And as an aside, I wish more filmmakers capitalising on 1980s nostalgia would watch this film. This is far more like the more sombre ’80s I remember than the dayglo leg-warmer fantasia people we see in films made by people who only know the era from pop culture.

It also makes me feel very old to realise that if this film were made today, the flashbacks would take place in the distant days of 1993. Remembering how the 1950s felt like ancient history when I was young doesn’t help.

Hello Mary Lou Prom Night II 3

Verdict

While it wasn’t quite what I was expecting, I rather enjoyed Prom Night II: Hello Mary Lou. The tone is a little more serious than I might have liked, and it takes a while to build atmosphere, but it delivers when it counts. It seemed a bit odd that a film that seemed to centre on a high school prom didn’t spend much time on the event itself, but I’m not really complaining. The ending feels muddled and self-contradictory, although that was pretty standard for horror films of this time.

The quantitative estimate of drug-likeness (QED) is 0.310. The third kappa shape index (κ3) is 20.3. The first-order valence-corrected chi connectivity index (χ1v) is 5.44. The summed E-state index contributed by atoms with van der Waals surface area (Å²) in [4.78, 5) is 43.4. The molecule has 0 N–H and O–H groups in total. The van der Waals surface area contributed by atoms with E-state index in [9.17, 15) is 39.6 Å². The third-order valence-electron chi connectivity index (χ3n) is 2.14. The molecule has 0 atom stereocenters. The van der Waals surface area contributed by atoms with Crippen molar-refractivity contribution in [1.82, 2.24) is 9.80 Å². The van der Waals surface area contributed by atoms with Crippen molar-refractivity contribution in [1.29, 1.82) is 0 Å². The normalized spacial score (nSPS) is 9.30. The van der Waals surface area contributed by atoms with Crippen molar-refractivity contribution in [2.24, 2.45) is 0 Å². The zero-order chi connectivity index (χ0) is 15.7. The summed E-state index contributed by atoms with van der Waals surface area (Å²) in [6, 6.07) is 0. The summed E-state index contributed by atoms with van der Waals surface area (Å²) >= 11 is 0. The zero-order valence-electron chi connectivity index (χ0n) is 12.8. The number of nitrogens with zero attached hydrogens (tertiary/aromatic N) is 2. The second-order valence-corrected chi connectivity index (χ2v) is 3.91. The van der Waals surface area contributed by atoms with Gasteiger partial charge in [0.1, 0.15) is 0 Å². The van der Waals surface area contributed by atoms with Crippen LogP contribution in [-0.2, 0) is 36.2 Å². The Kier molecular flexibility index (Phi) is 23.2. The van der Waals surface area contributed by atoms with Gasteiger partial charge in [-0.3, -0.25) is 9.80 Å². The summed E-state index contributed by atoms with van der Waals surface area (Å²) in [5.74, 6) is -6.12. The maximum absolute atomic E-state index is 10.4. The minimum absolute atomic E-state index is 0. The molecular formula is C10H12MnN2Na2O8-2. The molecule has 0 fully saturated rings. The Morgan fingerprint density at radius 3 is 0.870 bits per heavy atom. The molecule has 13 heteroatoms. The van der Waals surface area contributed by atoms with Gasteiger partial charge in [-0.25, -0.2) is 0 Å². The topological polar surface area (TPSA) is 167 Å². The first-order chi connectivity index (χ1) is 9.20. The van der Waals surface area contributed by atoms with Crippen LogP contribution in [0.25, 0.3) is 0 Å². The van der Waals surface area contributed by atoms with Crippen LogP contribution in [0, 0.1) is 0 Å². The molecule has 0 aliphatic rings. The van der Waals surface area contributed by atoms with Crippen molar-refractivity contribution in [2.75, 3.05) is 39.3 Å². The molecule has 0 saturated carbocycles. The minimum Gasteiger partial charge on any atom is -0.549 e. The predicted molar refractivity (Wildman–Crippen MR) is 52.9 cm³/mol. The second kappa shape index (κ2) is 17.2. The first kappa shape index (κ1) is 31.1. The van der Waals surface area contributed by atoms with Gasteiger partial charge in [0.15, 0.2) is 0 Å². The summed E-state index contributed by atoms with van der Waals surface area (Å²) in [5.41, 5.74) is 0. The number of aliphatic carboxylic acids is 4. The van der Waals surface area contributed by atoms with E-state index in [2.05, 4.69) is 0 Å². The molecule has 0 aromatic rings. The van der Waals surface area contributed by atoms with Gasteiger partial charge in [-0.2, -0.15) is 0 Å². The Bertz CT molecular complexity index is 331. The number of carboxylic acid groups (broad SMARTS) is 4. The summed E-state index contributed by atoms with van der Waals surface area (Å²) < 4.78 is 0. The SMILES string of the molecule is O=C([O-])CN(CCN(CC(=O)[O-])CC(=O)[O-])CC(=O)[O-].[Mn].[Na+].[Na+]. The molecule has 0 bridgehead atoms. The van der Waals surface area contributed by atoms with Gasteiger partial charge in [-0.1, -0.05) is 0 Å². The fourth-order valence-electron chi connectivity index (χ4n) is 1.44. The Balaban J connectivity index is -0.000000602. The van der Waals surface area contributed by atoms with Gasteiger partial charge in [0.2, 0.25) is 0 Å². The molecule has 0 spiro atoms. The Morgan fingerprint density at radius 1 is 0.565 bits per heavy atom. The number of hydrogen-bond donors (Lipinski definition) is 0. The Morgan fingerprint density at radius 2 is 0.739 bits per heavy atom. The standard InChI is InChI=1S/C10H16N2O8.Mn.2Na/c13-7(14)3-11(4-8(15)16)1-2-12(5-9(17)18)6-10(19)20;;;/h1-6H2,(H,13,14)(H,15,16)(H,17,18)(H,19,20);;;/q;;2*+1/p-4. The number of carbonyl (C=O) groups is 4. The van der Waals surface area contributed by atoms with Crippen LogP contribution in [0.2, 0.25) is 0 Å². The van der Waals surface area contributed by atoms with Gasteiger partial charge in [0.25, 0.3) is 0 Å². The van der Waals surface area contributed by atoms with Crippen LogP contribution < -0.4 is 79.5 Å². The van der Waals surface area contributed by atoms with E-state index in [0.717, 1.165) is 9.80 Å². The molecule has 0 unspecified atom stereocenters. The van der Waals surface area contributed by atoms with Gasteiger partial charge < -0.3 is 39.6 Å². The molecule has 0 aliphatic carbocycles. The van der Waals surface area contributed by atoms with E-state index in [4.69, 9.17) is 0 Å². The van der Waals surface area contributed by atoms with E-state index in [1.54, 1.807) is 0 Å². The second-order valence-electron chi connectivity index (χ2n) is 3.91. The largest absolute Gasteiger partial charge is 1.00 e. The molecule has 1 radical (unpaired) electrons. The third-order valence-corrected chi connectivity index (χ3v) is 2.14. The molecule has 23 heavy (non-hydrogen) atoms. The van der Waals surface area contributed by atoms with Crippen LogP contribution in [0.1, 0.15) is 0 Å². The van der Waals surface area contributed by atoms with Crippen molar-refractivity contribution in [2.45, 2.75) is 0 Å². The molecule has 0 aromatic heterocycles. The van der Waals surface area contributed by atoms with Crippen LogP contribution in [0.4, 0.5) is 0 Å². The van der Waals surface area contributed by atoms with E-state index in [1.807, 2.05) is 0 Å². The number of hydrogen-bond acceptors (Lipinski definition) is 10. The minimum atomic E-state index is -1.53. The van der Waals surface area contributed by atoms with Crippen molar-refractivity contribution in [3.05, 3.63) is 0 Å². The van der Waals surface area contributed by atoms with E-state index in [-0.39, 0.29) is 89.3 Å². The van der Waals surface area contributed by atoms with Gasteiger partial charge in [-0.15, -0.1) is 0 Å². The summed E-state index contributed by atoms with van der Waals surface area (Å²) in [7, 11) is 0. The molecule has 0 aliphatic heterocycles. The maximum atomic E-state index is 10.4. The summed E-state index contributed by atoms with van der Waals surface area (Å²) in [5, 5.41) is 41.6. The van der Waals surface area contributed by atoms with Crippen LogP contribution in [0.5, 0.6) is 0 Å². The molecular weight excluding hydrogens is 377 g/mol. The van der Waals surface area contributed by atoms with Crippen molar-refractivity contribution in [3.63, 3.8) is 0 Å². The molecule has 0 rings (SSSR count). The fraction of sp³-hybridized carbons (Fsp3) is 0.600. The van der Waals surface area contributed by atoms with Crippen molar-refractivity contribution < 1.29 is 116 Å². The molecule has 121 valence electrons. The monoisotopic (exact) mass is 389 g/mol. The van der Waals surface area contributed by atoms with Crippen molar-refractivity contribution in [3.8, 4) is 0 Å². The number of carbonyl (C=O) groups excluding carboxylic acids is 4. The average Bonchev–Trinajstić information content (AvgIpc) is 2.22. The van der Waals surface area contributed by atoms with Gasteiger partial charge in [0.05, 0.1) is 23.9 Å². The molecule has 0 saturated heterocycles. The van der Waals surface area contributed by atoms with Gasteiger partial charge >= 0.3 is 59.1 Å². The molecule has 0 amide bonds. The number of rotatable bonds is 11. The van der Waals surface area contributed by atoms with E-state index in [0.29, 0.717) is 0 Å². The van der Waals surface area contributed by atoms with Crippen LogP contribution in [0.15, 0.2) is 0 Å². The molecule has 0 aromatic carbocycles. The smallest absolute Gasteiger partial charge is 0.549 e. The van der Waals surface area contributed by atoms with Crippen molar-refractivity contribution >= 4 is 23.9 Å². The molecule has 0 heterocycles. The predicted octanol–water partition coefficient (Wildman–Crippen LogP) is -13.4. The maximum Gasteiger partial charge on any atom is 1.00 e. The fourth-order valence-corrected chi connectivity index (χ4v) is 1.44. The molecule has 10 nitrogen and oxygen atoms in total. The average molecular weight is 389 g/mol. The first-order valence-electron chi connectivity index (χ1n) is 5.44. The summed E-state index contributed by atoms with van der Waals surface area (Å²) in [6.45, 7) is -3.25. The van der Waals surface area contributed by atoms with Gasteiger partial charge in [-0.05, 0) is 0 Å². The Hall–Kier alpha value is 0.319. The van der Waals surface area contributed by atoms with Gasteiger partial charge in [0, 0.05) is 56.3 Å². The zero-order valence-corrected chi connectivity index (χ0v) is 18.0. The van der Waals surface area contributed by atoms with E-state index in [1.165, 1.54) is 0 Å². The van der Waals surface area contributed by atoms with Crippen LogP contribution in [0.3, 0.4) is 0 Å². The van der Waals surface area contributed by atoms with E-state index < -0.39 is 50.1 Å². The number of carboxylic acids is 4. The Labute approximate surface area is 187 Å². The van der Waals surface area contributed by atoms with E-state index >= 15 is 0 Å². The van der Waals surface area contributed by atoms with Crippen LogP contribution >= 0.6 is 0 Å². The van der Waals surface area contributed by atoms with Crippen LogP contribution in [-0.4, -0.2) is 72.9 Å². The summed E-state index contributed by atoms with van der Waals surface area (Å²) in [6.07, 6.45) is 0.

Despite many of the special effects being fairly primitive, there are a few especially unsettling scenes. Vicki’s glimpses into Hell are executed with simple set dressing and basic makeup, but they do the job nicely. The scene in which Mary Lou really starts to take over, binding Vicki with bedsheets before turning her hobby horse into a leering monstrosity, is especially strong. And the gross-out horror of Mary Lou’s physical rebirth is like some deranged mashup of Frank’s resurrection in Hellraiser and the tar man from Return of the Living Dead.

My only real complaint is some of the sexual skeeviness that was endemic in ’80s genre films. It’s not surprising that a scene in the girls’ locker room becomes an excuse for nudity, but I was a bit more put out when a previously sympathetic male character demanded a blow job from a girl who was clearly unwilling. There is also an uncomfortable connection between Mary Lou’s murderous cruelty and her sexual appetites. One scene suggests that she is bisexual, which is presented as part of her predatory nature. This is all very much of its time, but it’s still disappointing.